It’s going to sound trite, but I’m sure we’re dealing with the third party here, someone who wanted us at each other’s throats! Because the “Divide and Conquer” method is very effective, isn’t it? Someone needs to weaken both countries.

But to answer your question, if this somehow affected us, well it’s not even about the band at this point, this whole thing affects lives! As for the band, we have been more or less a studio band over the last couple of years, so in this regard, nothing really changed all that much to us. And yes, this whole situation is just a mess, none of us wants this war, none of us understands what’s going on! We are NOT the enemy!



Do you have some gigs scheduled for this period? Will you play there despite all odds?

Umm… well I would say that nothing is set in stone right now, the situation is highly volatile!  But we were invited to play on open-air fest in August of this year, who knows…


Did you play gigs in Ukraine ever?

Unfortunately no! I wish we did though! Ukraine has a great summer open-air, Metal Head Mission, and there are some of the most passionate people, I just can’t imagine we are in this mess!


At least two of your albums, Cadaverous Omen (2016) and Necrodomain (2019), were released by the Ukrainian label Eclectic Productions. Do you keep in touch with them today?

Because everyone is so busy and we actually managed to split up as a band in the time between Necrodomain and Phantasms, we didn’t keep in touch with the label! But we really liked working with Eclectic – everything was done super-quick as far as manufacturing of CDs and all that. I would love to work with the guys again!



Let’s try to focus on Chamber of Torture. The band’s name, the music you play, and the lyrics are something pretty traditional for death metal. Which bands formed your vision of the stuff you wanted to play? How did you actually start the band?

Well, I started the band back in 2004 with a bunch of my friends. Initially we wanted to go for the modern Cannibal Corpse, Decapitated, Severe Torture sound, you know?! Fast, technical, so on and so forth. Unfortunately we only lasted for 5 or 6 months before breaking up, which was a bummer to me! We had something unique going on, for sure! We also managed to make around 5 songs which I suppose will never see the light of the day, ha ha.

Anyway it was not until spring of 2010 when I met Kostya (Internal Damage, Cenobite) and Sergey (original drummer), that I wanted to bring the moniker back as I came to audition! Those guys were playing THAT kind of music! As for the name of the band, I wanted to come up with something pretty self-explanatory, considering the music we play.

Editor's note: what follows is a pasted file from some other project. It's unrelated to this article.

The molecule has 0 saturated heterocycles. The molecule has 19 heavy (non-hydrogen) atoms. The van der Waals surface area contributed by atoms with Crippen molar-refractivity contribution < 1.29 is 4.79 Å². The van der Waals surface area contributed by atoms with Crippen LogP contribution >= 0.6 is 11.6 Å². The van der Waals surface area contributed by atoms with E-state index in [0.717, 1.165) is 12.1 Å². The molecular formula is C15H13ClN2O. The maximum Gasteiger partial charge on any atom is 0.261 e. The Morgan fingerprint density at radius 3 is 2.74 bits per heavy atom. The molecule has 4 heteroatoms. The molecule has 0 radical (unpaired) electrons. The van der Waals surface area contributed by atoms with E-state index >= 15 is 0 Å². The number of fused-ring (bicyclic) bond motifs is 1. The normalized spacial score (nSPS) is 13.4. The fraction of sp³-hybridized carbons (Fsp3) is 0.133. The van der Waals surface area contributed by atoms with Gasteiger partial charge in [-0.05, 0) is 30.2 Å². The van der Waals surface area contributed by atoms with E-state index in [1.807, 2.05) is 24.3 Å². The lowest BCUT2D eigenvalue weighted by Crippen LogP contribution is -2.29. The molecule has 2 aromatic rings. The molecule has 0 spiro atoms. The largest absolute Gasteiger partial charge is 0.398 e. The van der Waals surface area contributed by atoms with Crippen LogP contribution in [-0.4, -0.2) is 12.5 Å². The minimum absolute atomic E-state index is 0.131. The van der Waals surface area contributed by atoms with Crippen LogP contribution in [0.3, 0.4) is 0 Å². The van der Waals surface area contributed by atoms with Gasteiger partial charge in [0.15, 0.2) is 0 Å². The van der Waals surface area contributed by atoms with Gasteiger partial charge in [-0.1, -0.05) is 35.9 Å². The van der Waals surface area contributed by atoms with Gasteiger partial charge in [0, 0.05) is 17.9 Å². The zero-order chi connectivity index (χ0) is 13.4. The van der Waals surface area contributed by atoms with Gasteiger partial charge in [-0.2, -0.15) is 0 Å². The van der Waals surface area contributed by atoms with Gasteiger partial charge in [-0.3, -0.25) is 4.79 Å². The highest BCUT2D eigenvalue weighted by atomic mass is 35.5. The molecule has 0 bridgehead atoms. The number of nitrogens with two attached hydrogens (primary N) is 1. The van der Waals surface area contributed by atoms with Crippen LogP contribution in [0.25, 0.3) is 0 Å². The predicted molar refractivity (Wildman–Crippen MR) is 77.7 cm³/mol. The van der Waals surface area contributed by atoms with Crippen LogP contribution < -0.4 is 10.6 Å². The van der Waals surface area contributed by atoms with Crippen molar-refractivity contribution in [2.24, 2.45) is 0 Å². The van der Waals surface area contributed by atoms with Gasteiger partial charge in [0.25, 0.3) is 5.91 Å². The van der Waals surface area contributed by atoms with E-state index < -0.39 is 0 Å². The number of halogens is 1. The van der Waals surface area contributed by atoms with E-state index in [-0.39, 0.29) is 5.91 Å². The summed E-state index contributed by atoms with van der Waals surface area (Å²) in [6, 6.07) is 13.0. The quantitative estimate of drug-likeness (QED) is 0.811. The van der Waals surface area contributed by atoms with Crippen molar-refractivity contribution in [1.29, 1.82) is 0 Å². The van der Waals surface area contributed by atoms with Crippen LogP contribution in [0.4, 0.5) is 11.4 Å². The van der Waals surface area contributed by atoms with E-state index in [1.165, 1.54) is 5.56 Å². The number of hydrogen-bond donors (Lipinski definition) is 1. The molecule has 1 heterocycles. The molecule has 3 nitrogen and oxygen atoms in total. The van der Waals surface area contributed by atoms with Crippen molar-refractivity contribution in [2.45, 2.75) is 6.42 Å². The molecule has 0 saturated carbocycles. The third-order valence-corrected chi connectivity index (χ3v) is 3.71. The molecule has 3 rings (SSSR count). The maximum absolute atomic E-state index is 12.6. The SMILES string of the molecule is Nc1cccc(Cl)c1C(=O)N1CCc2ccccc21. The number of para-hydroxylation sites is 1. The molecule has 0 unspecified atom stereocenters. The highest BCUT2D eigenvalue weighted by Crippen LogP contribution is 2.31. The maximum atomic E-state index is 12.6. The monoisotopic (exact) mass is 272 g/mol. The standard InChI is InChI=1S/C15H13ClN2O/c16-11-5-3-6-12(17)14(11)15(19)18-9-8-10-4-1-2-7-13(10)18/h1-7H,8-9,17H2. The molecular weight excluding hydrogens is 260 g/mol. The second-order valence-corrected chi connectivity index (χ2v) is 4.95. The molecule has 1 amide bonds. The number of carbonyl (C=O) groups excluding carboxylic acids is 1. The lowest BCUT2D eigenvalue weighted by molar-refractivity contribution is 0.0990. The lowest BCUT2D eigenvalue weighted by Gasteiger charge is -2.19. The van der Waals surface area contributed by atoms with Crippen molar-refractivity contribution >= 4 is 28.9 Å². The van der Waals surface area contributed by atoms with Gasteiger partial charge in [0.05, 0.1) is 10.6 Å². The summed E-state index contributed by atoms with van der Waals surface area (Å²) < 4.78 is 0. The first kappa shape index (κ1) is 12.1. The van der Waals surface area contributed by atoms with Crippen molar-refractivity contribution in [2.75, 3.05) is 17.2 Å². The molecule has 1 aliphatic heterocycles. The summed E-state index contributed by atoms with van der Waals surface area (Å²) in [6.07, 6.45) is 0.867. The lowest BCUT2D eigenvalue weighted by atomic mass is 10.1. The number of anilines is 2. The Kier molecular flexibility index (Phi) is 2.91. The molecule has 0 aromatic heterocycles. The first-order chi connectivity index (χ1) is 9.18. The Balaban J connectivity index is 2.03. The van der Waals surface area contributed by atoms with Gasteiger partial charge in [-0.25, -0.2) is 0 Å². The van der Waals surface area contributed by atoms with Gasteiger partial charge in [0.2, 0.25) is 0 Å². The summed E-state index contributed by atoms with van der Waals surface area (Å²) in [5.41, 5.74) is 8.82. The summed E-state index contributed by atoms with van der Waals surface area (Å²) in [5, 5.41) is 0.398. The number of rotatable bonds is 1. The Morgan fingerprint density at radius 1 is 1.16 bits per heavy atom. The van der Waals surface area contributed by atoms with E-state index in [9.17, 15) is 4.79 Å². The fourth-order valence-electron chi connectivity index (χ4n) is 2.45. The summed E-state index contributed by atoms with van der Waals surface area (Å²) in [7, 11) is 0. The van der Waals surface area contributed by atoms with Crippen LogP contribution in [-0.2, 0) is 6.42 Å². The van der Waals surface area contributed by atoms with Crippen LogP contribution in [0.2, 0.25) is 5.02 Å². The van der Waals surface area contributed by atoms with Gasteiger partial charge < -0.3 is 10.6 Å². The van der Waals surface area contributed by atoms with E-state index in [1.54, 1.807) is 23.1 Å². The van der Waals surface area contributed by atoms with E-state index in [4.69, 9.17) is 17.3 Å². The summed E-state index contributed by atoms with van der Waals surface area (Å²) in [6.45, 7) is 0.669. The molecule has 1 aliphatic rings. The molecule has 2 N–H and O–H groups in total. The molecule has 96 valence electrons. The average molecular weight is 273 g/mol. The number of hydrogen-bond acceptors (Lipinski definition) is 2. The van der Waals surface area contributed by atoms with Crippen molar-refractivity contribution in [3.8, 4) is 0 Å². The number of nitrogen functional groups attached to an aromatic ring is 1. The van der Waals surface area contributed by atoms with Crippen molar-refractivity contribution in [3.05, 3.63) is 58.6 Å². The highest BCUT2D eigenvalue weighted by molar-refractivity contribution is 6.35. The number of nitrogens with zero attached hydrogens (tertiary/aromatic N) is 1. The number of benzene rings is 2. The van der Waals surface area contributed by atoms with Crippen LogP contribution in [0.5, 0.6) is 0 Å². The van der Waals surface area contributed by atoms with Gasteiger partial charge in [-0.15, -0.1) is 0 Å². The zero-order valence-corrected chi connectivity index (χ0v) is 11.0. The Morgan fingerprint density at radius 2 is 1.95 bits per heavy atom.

But also my absolute favorite band of all times is Dearly Beheaded (thrash, groove metal from the U.K.). Their last record was called Chamber of One. It’s an absolute masterpiece in the heavy metal genre, so I wanted to pay homage to these gentlemen too! Lyrically it’s your usual suspects (zombies, torture, murders, maniacs, you name it!) One thing though, I always wanted to be inventing descriptions of whatever I wanted to describe.

I mean I never wanted to write about how “I grabbed a hatchet and chopped off your arm, aghrrr!” — it’s stupid, boring, vulgar and plain lame! Instead I always wanted to be inventive with my ideas. Songs such as ‘Partial birth-abortion rampage’, ‘Maxillofacial Butchery’, ‘Telepathically Raped’, to name a few, are fine examples of that! Also I thought that it would be cool if we were known as Retro death metal instead of old-school death metal, just because its more original, at least to me!

As for bands forming our vision, oh man, there are plenty of influences, I can speak for myself here obviously, so to me its everything from Johnny Cash to Mr. Lif  (yes, I’m  a big fan of rap and hip-hop) and Slayer! It’s all over the place man!


You recorded five albums over 12 years, and that’s not bad. Were you satisfied with all of your releases?

I am never satisfied! I always want to perfect my performance, vocally and lyrically, and I’m convinced this is what motivates me to keep doing this!



Would you say that there’s a place for evolution in Chamber of Torture? Can you compare your first album Beheaded Before Interment (2012) and the new one Phantasms of the Bedlamite?

Usually I start to suspect something whenever a band starts talking about “evolution” of their sound…  99 times out of 100 it means that the new material is going to suck real bad! You see, I’m the kind of fan who wants his favorite bands to release the same material over and over again. I love when I know what to expect from my favorite bands, and therefore to me it is important to IMPROVE upon your skillset rather than “evolve”.